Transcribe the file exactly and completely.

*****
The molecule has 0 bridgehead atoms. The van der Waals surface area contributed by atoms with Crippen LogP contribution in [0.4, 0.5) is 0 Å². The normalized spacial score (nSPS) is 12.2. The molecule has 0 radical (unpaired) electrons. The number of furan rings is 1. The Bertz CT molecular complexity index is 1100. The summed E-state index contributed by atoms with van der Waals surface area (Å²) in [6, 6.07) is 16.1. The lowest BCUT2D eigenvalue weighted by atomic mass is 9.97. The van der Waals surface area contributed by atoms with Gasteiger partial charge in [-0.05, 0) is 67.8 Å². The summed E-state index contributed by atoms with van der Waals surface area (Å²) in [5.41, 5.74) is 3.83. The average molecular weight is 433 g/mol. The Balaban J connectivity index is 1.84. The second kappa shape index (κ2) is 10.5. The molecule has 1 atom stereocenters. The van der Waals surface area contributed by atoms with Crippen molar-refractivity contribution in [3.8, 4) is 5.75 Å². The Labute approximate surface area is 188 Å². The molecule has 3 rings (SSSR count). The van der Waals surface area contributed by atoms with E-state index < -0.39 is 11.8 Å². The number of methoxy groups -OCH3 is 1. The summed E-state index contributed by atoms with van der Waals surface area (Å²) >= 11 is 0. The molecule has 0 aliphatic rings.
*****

The molecule has 0 bridgehead atoms. The van der Waals surface area contributed by atoms with Crippen LogP contribution in [0.4, 0.5) is 0 Å². The normalized spacial score (nSPS) is 12.2. The molecule has 0 radical (unpaired) electrons. The number of furan rings is 1. The Bertz CT molecular complexity index is 1100. The summed E-state index contributed by atoms with van der Waals surface area (Å²) in [6, 6.07) is 16.1. The lowest BCUT2D eigenvalue weighted by atomic mass is 9.97. The van der Waals surface area contributed by atoms with Gasteiger partial charge in [-0.05, 0) is 67.8 Å². The summed E-state index contributed by atoms with van der Waals surface area (Å²) in [5.41, 5.74) is 3.83. The average molecular weight is 433 g/mol. The Balaban J connectivity index is 1.84. The second kappa shape index (κ2) is 10.5. The molecule has 1 atom stereocenters. The van der Waals surface area contributed by atoms with Crippen molar-refractivity contribution in [3.8, 4) is 5.75 Å². The Labute approximate surface area is 188 Å². The molecule has 3 rings (SSSR count). The van der Waals surface area contributed by atoms with E-state index < -0.39 is 11.8 Å². The number of methoxy groups -OCH3 is 1. The summed E-state index contributed by atoms with van der Waals surface area (Å²) >= 11 is 0. The molecule has 0 aliphatic rings.